Pregnancy: Stretch Marks, Itching, and Skin Changes

Overview

Common skin changes during pregnancy include stretch marks, darkening of parts of the skin, and tiny red areas on the skin. These changes usually fade after pregnancy. Acne may either get worse or clear up during pregnancy.

Stretch marks

Stretch marks are lines on the skin that may appear late in pregnancy. They look like slightly indented pink, red, dark, or white streaks, depending on your skin color. Stretch marks are most common on the belly, but they can also develop on the breasts and thighs.

The cause of stretch marks is not well understood. They have been linked to increasing pregnancy hormones and stretching of the tissue under the skin. Heredity is thought to play a role in the development of stretch marks, so if your mother had them, you are likely to have them too. Weight gain during pregnancy does not seem to play a role. Some women who gain little weight during pregnancy develop stretch marks.

Creams or oils (such as vitamin E oil) or other treatments have not been shown to prevent stretch marks. But they do help with skin dryness and may reduce itching.

Stretch marks never go away, but they fade to a lighter color so they become less obvious after pregnancy.

Itchy skin

During pregnancy, your stretching skin may become dry and itchy. Your growing belly is likely to be the most itchy part of your body as your pregnancy progresses.

Here are ways to help yourself feel better.

  • Avoid hot showers and baths.

    Hot water takes off more of your skin's natural oils.

  • After bathing, pat excess water off your skin and apply moisturizer before your skin dries completely.

    It may feel even better if you keep your moisturizer in the refrigerator.

  • Try not to use drying soaps, skin products with alcohol, and heavily chlorinated water.

    They may make your skin more dry.

  • If you live in a dry climate, use a humidifier.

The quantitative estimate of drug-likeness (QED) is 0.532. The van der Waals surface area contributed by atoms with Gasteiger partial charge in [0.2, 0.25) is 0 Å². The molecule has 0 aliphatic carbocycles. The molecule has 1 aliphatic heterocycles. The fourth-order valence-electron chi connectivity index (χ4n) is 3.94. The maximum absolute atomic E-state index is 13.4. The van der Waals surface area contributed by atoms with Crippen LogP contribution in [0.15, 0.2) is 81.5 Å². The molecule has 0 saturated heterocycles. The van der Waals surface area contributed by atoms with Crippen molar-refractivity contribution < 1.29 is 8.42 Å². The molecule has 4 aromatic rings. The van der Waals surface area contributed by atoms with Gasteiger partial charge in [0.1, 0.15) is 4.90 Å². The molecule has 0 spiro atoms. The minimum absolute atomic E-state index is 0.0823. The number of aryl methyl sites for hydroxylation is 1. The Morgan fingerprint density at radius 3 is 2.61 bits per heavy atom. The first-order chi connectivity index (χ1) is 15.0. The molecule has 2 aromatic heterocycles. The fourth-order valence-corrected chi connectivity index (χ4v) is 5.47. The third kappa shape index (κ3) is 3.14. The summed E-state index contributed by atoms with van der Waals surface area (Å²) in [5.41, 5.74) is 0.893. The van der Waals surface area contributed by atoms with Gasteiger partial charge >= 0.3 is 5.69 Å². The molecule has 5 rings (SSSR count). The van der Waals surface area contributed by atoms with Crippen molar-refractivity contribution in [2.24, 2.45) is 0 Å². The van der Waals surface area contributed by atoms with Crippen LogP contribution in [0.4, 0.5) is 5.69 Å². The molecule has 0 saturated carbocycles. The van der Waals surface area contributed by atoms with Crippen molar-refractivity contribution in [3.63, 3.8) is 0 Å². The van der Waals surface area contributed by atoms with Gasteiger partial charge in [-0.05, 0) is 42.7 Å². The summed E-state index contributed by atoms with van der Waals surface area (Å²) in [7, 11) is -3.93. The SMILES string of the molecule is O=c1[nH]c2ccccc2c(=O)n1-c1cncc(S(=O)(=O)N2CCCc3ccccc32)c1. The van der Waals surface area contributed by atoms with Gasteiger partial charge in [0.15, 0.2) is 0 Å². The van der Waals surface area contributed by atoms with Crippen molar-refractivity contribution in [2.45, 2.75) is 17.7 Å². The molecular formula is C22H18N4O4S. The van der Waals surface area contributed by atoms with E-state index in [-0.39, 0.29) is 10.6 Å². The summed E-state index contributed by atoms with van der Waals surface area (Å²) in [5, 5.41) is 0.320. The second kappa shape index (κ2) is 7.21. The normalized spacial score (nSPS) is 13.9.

Skin color changes

Skin color changes are common during pregnancy. For example, many women notice that parts of their skin get darker.

  • The areola, the ring of skin around your nipples, may darken in the second trimester of pregnancy.
  • A dark line may appear on the skin between your navel and your pubic area (linea nigra). This will fade after pregnancy.
  • Dark patches may appear on your face. This is known as the "mask of pregnancy," or chloasma. It usually fades after delivery.

These skin color changes are not well understood. It may be that high levels of pregnancy hormones cause the skin to make more melanin, which gives skin its tan or brown color. To help keep these areas from getting darker, use sunscreen and avoid sun exposure.

Some women develop redness on the palms of their hands (palmar erythema) during pregnancy. Sometimes the red areas are also itchy. Palmar erythema is thought to be caused by increased levels of estrogen during pregnancy. The problem is not serious and usually disappears shortly after delivery.

Some women get tiny, red elevated areas (spider angiomas) on their face, neck, chest, or arms. Angiomas are not serious and usually go away after pregnancy.

Red, raised rash

Pruritic urticarial papules and plaques of pregnancy (PUPPP) is a red, raised rash that itches. It most often occurs in a first pregnancy. The rash may appear first on stretch marks on the stomach. Then it may spread to the thighs, rear end (buttocks), and arms. PUPPP is not a serious condition and does not cause problems for your baby. But it can be very upsetting for you. Controlling your symptoms is the main focus of treatment.

PUPPP usually goes away on its own within a week after birth. The condition is treated with medicine to stop the itching.

Related Information

Credits

Current as of: February 23, 2022

Author: Healthwise Staff
Medical Review:
Sarah Marshall MD - Family Medicine
Adam Husney MD - Family Medicine
Elizabeth T. Russo MD - Internal Medicine
Kathleen Romito MD - Family Medicine
Kirtly Jones MD - Obstetrics and Gynecology

This information does not replace the advice of a doctor. Healthwise, Incorporated, disclaims any warranty or liability for your use of this information. Your use of this information means that you agree to the Terms of Use. Learn how we develop our content.